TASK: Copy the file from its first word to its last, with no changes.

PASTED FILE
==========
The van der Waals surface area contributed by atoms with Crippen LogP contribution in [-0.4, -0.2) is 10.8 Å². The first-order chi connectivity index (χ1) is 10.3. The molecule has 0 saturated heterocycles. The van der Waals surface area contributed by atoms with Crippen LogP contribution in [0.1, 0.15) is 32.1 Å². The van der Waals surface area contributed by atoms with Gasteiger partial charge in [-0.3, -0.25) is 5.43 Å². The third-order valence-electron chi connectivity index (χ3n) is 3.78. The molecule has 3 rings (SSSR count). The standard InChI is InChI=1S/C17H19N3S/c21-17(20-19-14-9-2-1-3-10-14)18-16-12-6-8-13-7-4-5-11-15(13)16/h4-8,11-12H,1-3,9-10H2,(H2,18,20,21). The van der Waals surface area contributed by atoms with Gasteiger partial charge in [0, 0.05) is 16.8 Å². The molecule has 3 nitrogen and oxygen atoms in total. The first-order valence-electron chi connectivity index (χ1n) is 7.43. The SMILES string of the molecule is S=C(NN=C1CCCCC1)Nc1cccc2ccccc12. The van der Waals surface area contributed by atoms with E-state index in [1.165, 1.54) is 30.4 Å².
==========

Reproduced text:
The van der Waals surface area contributed by atoms with Crippen LogP contribution in [-0.4, -0.2) is 10.8 Å². The first-order chi connectivity index (χ1) is 10.3. The molecule has 0 saturated heterocycles. The van der Waals surface area contributed by atoms with Crippen LogP contribution in [0.1, 0.15) is 32.1 Å². The van der Waals surface area contributed by atoms with Gasteiger partial charge in [-0.3, -0.25) is 5.43 Å². The third-order valence-electron chi connectivity index (χ3n) is 3.78. The molecule has 3 rings (SSSR count). The standard InChI is InChI=1S/C17H19N3S/c21-17(20-19-14-9-2-1-3-10-14)18-16-12-6-8-13-7-4-5-11-15(13)16/h4-8,11-12H,1-3,9-10H2,(H2,18,20,21). The van der Waals surface area contributed by atoms with Gasteiger partial charge in [0, 0.05) is 16.8 Å². The molecule has 3 nitrogen and oxygen atoms in total. The first-order valence-electron chi connectivity index (χ1n) is 7.43. The SMILES string of the molecule is S=C(NN=C1CCCCC1)Nc1cccc2ccccc12. The van der Waals surface area contributed by atoms with E-state index in [1.165, 1.54) is 30.4 Å².